Source: J.P. Morgan

 

While virtually all our underperformance in the past year can be traced back to our lack of exposure to Australia's largest 20 stocks, these charts suggest our contrarian approach will eventually be rewarded.

What we don't know is whether the great unwinding of momentum and algorithmic funds will be like a volcanic reaction, likely the result of a recession or higher interest rate expectations. Or, alternatively, an elongated period of underperformance as price-to-earnings ratios slowly deflate in spite of solid operating results.

This would be synonymous with the experience of tech titans like Microsoft, whose share price took 17 years to regain its high from March 2000 despite earnings per share increasing four-fold over the same period.

Portfolio changes

The only change this month was selling Clydesdale Bank to make room for resources software company RPMGlobal while preserving our small amount of cash for an expected increase in volatility. Although we still believe Clydesdale is cheap, RPMGlobal has much more potential.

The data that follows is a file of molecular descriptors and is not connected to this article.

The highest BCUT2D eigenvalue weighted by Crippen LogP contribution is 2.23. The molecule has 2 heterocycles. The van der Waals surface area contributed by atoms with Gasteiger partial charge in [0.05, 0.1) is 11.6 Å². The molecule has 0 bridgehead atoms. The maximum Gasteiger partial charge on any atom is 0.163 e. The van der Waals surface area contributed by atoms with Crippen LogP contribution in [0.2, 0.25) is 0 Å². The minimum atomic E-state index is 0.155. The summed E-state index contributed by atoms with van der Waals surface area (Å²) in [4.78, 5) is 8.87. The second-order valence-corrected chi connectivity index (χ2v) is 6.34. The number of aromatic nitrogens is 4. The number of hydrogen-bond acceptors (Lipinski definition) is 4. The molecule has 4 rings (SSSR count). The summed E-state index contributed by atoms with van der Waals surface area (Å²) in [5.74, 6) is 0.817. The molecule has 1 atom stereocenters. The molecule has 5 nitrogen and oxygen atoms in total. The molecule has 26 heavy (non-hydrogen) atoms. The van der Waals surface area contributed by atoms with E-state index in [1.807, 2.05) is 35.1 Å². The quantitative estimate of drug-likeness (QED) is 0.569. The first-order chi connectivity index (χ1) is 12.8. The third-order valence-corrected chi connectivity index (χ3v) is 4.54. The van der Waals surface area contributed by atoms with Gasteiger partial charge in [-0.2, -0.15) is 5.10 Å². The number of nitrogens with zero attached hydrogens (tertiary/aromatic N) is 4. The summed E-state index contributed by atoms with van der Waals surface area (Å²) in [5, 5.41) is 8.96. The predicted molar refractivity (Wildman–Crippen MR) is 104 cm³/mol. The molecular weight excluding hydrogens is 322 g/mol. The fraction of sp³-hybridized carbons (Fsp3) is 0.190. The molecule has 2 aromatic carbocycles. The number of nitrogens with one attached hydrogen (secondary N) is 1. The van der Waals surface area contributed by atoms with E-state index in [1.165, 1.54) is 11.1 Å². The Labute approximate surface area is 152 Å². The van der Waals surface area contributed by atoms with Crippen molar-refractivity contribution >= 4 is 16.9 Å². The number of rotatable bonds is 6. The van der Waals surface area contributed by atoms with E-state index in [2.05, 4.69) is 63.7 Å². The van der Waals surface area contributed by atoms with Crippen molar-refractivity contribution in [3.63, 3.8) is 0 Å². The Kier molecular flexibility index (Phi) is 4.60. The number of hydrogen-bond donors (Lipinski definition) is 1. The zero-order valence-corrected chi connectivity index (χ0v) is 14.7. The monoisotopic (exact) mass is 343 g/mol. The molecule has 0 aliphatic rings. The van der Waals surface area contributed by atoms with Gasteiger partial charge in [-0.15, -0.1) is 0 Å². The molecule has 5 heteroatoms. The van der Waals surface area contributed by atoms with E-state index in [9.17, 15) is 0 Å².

It will also likely be a couple of years before Clydesdale's acquisition of Virgin Money bears fruit, in which time we can make tax-efficient use of our losses while we wait for signs of progress.

RPMGlobal has invested $70m upgrading its software designed to manage large resources projects. It's a large investment for a $150m company that's conservatively been entirely expensed in the profit and loss statement. In other words, the income statement currently shows all the costs without the value from increasing subscription sales over many years.

Software sales are also growing quickly in the first six weeks of this financial year, with annual recurring revenue from subscription sales up 65%. Management's recent statements have been the most bullish we've seen yet the stock is flying under the radar with only one broker covering the stock from Brisbane.